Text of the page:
The deliberate financial starvation of urban school districts across the country is a threat to the civil rights of some of our most vulnerable citizens and a potentially devastating blow to the economic future of the United States.
Over the past two years, we've seen Chicago Public Schools close 54 schools and school districts in cities like Philadelphia and Detroit engage in massive school closures due to deep funding shortages. The funding crisis in the city of Philadelphia at the beginning of the 2013-2014 school year was particularly concerning. Steep budget cuts resulting from the reversal of Pennsylvania's former Governor Ed Rendell's education funding formula by current Governor Tom Corbett, caused a $304 million dollar budget shortfall for the School District of Philadelphia.
As a result, 23 schools were closed and nearly 4,000 district employees including guidance counselors, teachers, assistant principals and other school-based staff were laid off. The city was forced to borrow 50 million dollars just to open the schools on a bare minimum basis. Art, music, extracurricular activities and librarians were eliminated. The majority of the schools still have no guidance counselors and many lost their full time nurses. The financial starvation of the district is punishing children who had nothing to do with creating the problem.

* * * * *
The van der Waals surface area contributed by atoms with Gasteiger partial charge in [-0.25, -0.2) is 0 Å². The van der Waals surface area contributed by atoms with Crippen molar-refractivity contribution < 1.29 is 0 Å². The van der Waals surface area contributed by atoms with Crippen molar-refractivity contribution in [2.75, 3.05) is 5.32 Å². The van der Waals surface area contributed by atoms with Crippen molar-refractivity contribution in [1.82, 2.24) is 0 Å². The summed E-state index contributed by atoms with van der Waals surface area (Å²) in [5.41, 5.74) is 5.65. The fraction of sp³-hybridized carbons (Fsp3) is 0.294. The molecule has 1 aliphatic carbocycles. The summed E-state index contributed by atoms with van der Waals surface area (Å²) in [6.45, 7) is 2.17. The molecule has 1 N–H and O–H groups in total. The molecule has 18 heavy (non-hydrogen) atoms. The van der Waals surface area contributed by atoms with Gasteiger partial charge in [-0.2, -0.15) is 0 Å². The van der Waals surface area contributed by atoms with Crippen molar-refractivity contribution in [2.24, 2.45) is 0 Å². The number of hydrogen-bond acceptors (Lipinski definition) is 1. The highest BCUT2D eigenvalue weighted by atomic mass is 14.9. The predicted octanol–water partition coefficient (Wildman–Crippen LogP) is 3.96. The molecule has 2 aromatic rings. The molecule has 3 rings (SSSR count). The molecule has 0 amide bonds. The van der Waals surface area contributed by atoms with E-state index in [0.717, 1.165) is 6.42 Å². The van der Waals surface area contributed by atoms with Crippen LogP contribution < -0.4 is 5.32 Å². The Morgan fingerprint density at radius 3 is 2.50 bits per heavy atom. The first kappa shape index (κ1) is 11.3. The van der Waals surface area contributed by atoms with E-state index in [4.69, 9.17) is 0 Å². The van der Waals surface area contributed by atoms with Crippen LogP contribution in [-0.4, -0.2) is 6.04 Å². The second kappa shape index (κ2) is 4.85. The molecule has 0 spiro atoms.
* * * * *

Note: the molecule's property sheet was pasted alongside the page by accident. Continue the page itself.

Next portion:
The situation in Philadelphia was a microcosm of a larger trend to dismantle and defund education in the United States. President Obama's proposal for the funding of universal Pre-K, has not gained the needed legislative traction and sequester cuts have now kicked nearly 57,000 children out of the Head Start program. Those children in Head Start were not deemed as valuable as the members of Congress who acted with lightning speed to stop the cuts to the Transportation Security Administration (TSA) that were delaying their air travel. The students in school districts like Philadelphia and Chicago were not considered as valuable as the Wall Street firms that received hefty financial bailouts.
School districts should not have to go to drastic measures just to meet bare minimum needs. The focus should be on closing the achievement gap, graduating college- and career-ready students and attacking the nation's dropout epidemic. These are economic necessities. The unemployment rate among individuals without a high school diploma is double the rate of those with a diploma and each dropout represents a $260,000 burden in lost earnings, taxes, and productivity according to the Alliance for Excellent Education. Additionally, the majority of the new jobs that will be created over the next decade will require some type of post secondary education.